The uneasiness around the apparent outcome in the case also stems from some American Muslims’ fears of looking inside their own communities. Zainab Chaudry, a spokesperson for CAIR and director of its Maryland office, said that though CAIR’s mission is largely to combat Islamophobia, combatting internal Muslim hate is a priority as well. “Islamophobia and anti-Muslim bigotry is a very real issue. But it’s not just interfaith. It’s intrafaith, too,” she said. “Anti-Shia hate is also a form of hatred and bigotry. It’s something that deserves to be condemned. It doesn’t overshadow our struggle with Islamophobia,” she said.
She says CAIR’s position in this case was informed by past experiences where it might have assumed too much. “We’ve had cases happen in the past, where you think it’s one thing and it turns out to be something completely different and then it backfires and then the issue loses credibility and then people feel like, ‘You’re exaggerating the problem of Islamophobia in our country,’ ” she said. (Even so, that response proliferated online in response to news of the Albuquerque suspect.)
Chaudry added that the case was far from over: “From CAIR’s standpoint, we wouldn’t have done anything different had it been a white supremacist versus a Muslim, but we do want to caution that it’s still very early in the investigation. There is a suspect in custody. There’s still two other murders that haven’t been accounted for. And we just don’t have all the details,” she told me. “There’s still a lot of questions, but we hope that at least this arrest brings some peace of mind to the community.”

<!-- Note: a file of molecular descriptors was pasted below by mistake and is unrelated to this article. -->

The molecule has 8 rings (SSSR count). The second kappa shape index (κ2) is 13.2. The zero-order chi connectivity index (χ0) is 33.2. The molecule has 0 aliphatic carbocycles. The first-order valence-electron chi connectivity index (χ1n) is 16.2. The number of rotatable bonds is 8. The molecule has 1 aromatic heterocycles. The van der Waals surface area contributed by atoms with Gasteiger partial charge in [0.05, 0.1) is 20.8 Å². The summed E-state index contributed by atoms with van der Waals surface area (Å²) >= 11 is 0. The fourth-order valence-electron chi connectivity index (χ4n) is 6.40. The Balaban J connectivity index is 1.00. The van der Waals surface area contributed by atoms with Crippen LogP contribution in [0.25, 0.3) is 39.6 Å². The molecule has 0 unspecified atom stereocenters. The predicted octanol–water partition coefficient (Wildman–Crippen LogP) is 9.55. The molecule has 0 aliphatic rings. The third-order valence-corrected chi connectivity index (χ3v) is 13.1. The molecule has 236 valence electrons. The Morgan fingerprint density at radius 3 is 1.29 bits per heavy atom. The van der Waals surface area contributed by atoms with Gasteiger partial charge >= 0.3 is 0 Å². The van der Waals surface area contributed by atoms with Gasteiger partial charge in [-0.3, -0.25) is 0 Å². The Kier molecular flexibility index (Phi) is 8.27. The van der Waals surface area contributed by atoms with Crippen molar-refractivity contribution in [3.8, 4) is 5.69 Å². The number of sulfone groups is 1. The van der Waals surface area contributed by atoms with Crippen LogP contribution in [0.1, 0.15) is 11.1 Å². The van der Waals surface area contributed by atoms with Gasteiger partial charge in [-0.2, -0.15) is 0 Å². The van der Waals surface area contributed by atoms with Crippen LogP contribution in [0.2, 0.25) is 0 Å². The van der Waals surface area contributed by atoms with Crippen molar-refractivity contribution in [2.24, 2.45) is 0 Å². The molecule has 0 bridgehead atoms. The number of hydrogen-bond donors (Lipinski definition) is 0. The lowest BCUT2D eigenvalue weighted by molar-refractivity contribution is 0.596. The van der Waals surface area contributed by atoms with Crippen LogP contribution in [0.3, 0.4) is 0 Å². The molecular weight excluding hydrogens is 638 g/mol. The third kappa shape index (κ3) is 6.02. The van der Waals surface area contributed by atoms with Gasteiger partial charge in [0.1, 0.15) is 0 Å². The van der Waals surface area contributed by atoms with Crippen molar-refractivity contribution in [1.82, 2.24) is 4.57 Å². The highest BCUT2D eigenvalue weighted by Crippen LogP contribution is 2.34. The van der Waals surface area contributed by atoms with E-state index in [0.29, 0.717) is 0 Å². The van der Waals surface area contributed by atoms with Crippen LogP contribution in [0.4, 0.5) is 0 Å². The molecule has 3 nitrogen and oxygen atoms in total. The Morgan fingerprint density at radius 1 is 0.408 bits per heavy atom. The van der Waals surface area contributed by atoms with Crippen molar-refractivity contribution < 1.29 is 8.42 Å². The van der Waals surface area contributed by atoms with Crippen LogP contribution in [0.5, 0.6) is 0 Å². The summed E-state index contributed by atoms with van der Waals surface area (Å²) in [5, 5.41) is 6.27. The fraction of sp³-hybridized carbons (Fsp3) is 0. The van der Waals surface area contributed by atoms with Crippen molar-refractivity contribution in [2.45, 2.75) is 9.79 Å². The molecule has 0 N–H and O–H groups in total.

Mitchell noted that CAIR tracked the anti-Muslim chatter online relating to the murders, and found that some celebrated that Muslims were being murdered—then celebrated that the perp might be Muslim too. “It’s predictable that there are people who are gonna jump on this and say, ‘Well, what about Muslim-on-Muslim hate? Or Muslim-on-Muslim violence?’ ” he said. “Our priorities are making sure the victims get justice, the families and the community is protected and safe, and they have the resources and support that they need to navigate that. And whoever’s behind this, they’re brought to justice.”